An Egyptian court has agreed to hear an appeal in the case of three Al Jazeera journalists held in a Cairo jail there who have been convicted of spreading false news, according to the Doha-based broadcaster.
Al Jazeera Media Network said the appeal is scheduled for Jan. 1 – slightly more than one year after the men were taken into custody.
Mohamed Fahmy, Peter Greste and Baher Mohamed were arrested in December 2013 and sentenced to jail terms in June on charges of spreading false news and supporting the Muslim Brotherhood, a now-banned organization in Egypt.
The verdict was condemned across the world as an attack on media freedoms.
In an interview with Doha News today, Mostefa Souag, Al Jazeera’s acting director general, said:
“They haven’t committed any crime. Their only crime is doing their job properly, and that’s reason for praise, not punishment.”
Lack of evidence
Souag said the network had hoped the Egyptian government would simply free the men and dismiss the case, but Egyptian President Abdel Fattah el-Sisi reportedly ruled out that possibility this week, saying that he couldn’t interfere with the independence of the judiciary by granting clemency to jailed journalists.
Souag said he believed the conviction was politically motivated, arguing that “no serious, independent court would sentence people in this case.”
He added that the appeal would highlight the lack of evidence presented in court to support the charges.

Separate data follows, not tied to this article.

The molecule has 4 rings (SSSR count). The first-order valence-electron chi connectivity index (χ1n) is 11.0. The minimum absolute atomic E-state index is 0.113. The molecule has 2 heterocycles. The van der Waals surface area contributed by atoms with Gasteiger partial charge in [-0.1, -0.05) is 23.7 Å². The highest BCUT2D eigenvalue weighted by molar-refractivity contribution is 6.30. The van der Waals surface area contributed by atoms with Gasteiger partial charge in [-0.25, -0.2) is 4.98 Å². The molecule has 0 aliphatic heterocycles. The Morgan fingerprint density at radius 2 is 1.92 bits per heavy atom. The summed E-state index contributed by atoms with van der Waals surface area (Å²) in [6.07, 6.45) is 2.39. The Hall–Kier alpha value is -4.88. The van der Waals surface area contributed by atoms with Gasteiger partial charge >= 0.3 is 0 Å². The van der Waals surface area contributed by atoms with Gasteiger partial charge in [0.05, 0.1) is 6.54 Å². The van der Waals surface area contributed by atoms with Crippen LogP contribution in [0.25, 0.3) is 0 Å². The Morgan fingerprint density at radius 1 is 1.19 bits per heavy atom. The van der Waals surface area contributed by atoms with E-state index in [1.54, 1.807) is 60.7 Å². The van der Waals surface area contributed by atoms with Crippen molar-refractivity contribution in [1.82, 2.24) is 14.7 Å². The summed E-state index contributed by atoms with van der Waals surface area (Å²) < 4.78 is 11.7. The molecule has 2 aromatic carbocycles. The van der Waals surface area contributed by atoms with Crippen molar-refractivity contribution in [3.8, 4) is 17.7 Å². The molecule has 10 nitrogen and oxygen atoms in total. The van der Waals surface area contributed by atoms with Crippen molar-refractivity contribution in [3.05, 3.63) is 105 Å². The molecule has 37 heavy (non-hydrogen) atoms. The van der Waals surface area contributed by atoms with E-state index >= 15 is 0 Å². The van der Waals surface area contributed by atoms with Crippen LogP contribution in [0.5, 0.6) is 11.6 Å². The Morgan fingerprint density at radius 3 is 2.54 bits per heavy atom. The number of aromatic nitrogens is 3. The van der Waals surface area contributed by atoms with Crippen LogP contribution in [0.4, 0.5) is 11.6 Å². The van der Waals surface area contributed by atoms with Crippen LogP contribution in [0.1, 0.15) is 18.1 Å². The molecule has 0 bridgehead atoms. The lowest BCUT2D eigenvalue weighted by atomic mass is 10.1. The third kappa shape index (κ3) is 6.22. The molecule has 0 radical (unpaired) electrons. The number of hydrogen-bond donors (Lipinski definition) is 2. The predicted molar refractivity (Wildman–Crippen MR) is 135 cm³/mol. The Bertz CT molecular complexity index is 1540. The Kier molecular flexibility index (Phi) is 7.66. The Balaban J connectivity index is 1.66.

Some observers have mocked Egyptian prosecutors for presenting footage filmed in Somalia as well as photos of Greste’s parents on vacation in Latvia as evidence without any explanation as to how it connects to the case.
“There was not a shred of evidence showing these people are guilty of these accusations … There was nothing really to show or even indicate the possibility of any violations,” Souag said.
“We are happy that the appeal was accepted, but we would be much more happier if they were released. And we are looking forward to that day … it will be a good way for the Egyptian authorities to start fresh and show the world that now that they are feeling a little bit more comfortable (in power) they can actually get back to the right way of building democracy.”
Relations between Qatar and Egypt have been frayed ever since el-Sisi’s backers ousted the previous Muslim Brotherhood government, which had enjoyed strong support from Doha.